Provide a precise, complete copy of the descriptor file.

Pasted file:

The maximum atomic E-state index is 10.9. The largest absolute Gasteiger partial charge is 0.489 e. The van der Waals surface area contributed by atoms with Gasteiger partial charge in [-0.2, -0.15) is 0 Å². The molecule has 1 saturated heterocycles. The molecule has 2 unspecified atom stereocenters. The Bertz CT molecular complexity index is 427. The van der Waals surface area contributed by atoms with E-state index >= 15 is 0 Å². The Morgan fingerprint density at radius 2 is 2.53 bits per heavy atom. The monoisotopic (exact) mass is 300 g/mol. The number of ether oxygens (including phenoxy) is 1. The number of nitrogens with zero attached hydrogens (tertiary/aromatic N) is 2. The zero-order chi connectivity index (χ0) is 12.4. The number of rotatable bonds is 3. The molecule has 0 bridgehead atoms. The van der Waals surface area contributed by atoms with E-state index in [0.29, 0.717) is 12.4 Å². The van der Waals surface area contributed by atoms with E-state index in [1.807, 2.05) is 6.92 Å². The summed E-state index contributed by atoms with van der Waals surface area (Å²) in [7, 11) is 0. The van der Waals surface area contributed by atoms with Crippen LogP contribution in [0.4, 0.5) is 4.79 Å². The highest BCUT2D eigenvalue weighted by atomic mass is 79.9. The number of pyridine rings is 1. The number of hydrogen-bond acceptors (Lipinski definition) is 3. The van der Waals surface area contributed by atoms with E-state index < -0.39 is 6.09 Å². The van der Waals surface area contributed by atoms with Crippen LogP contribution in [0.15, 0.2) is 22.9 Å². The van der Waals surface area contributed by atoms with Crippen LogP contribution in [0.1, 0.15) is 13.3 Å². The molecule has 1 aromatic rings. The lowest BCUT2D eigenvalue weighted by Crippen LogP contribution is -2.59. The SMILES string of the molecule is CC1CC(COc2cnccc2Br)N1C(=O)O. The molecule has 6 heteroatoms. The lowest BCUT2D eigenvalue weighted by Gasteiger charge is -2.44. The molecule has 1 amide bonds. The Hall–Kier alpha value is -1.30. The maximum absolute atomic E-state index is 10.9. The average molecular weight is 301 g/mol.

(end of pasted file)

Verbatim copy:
The maximum atomic E-state index is 10.9. The largest absolute Gasteiger partial charge is 0.489 e. The van der Waals surface area contributed by atoms with Gasteiger partial charge in [-0.2, -0.15) is 0 Å². The molecule has 1 saturated heterocycles. The molecule has 2 unspecified atom stereocenters. The Bertz CT molecular complexity index is 427. The van der Waals surface area contributed by atoms with E-state index >= 15 is 0 Å². The Morgan fingerprint density at radius 2 is 2.53 bits per heavy atom. The monoisotopic (exact) mass is 300 g/mol. The number of ether oxygens (including phenoxy) is 1. The number of nitrogens with zero attached hydrogens (tertiary/aromatic N) is 2. The zero-order chi connectivity index (χ0) is 12.4. The number of rotatable bonds is 3. The molecule has 0 bridgehead atoms. The van der Waals surface area contributed by atoms with E-state index in [0.29, 0.717) is 12.4 Å². The van der Waals surface area contributed by atoms with E-state index in [1.807, 2.05) is 6.92 Å². The summed E-state index contributed by atoms with van der Waals surface area (Å²) in [7, 11) is 0. The van der Waals surface area contributed by atoms with Crippen LogP contribution in [0.4, 0.5) is 4.79 Å². The highest BCUT2D eigenvalue weighted by atomic mass is 79.9. The number of pyridine rings is 1. The number of hydrogen-bond acceptors (Lipinski definition) is 3. The van der Waals surface area contributed by atoms with E-state index < -0.39 is 6.09 Å². The van der Waals surface area contributed by atoms with Crippen LogP contribution in [0.15, 0.2) is 22.9 Å². The van der Waals surface area contributed by atoms with Crippen LogP contribution in [0.1, 0.15) is 13.3 Å². The molecule has 1 aromatic rings. The lowest BCUT2D eigenvalue weighted by Crippen LogP contribution is -2.59. The SMILES string of the molecule is CC1CC(COc2cnccc2Br)N1C(=O)O. The molecule has 6 heteroatoms. The lowest BCUT2D eigenvalue weighted by Gasteiger charge is -2.44. The molecule has 1 amide bonds. The Hall–Kier alpha value is -1.30. The maximum absolute atomic E-state index is 10.9. The average molecular weight is 301 g/mol.